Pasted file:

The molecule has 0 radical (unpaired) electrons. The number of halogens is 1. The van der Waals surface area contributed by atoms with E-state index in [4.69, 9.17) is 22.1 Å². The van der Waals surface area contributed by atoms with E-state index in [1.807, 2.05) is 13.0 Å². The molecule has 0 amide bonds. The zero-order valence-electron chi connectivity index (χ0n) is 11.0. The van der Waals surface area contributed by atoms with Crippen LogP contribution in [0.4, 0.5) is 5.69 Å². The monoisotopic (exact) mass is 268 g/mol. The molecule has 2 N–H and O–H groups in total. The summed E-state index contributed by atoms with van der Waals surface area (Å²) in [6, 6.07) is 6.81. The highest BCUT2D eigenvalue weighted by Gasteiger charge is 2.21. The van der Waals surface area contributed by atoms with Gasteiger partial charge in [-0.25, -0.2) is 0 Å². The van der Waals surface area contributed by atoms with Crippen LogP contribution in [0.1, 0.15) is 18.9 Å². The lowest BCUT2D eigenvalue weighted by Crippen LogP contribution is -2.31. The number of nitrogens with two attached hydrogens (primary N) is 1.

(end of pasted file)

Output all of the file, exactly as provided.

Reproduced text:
The molecule has 0 radical (unpaired) electrons. The number of halogens is 1. The van der Waals surface area contributed by atoms with E-state index in [4.69, 9.17) is 22.1 Å². The van der Waals surface area contributed by atoms with E-state index in [1.807, 2.05) is 13.0 Å². The molecule has 0 amide bonds. The zero-order valence-electron chi connectivity index (χ0n) is 11.0. The van der Waals surface area contributed by atoms with Crippen LogP contribution in [0.4, 0.5) is 5.69 Å². The monoisotopic (exact) mass is 268 g/mol. The molecule has 2 N–H and O–H groups in total. The summed E-state index contributed by atoms with van der Waals surface area (Å²) in [6, 6.07) is 6.81. The highest BCUT2D eigenvalue weighted by Gasteiger charge is 2.21. The van der Waals surface area contributed by atoms with Gasteiger partial charge in [-0.25, -0.2) is 0 Å². The van der Waals surface area contributed by atoms with Crippen LogP contribution in [0.1, 0.15) is 18.9 Å². The lowest BCUT2D eigenvalue weighted by Crippen LogP contribution is -2.31. The number of nitrogens with two attached hydrogens (primary N) is 1.